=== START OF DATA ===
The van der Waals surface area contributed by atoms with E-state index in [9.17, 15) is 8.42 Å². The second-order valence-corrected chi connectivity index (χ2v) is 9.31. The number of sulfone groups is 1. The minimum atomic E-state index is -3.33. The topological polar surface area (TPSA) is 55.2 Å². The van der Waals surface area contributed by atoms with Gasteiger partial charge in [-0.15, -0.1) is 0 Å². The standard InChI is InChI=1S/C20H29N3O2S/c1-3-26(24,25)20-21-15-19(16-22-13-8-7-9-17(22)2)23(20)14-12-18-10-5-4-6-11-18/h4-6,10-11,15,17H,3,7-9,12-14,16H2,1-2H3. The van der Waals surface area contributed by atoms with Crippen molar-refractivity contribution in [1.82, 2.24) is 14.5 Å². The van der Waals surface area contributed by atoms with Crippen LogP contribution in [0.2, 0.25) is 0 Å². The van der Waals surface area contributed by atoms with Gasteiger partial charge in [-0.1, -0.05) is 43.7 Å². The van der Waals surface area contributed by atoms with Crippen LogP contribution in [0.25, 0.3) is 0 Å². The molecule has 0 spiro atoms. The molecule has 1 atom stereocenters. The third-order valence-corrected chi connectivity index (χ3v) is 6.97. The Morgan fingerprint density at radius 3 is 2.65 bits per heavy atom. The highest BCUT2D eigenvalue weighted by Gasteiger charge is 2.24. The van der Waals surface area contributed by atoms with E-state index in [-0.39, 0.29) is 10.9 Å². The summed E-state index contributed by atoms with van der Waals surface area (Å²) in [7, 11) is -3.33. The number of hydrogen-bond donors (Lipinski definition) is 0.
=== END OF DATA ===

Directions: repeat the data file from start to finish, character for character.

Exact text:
The van der Waals surface area contributed by atoms with E-state index in [9.17, 15) is 8.42 Å². The second-order valence-corrected chi connectivity index (χ2v) is 9.31. The number of sulfone groups is 1. The minimum atomic E-state index is -3.33. The topological polar surface area (TPSA) is 55.2 Å². The van der Waals surface area contributed by atoms with Gasteiger partial charge in [-0.15, -0.1) is 0 Å². The standard InChI is InChI=1S/C20H29N3O2S/c1-3-26(24,25)20-21-15-19(16-22-13-8-7-9-17(22)2)23(20)14-12-18-10-5-4-6-11-18/h4-6,10-11,15,17H,3,7-9,12-14,16H2,1-2H3. The van der Waals surface area contributed by atoms with Crippen molar-refractivity contribution in [1.82, 2.24) is 14.5 Å². The van der Waals surface area contributed by atoms with Crippen LogP contribution in [0.2, 0.25) is 0 Å². The van der Waals surface area contributed by atoms with Gasteiger partial charge in [-0.1, -0.05) is 43.7 Å². The van der Waals surface area contributed by atoms with Crippen LogP contribution in [0.25, 0.3) is 0 Å². The molecule has 0 spiro atoms. The molecule has 1 atom stereocenters. The third-order valence-corrected chi connectivity index (χ3v) is 6.97. The Morgan fingerprint density at radius 3 is 2.65 bits per heavy atom. The highest BCUT2D eigenvalue weighted by Gasteiger charge is 2.24. The van der Waals surface area contributed by atoms with E-state index in [-0.39, 0.29) is 10.9 Å². The summed E-state index contributed by atoms with van der Waals surface area (Å²) in [7, 11) is -3.33. The number of hydrogen-bond donors (Lipinski definition) is 0.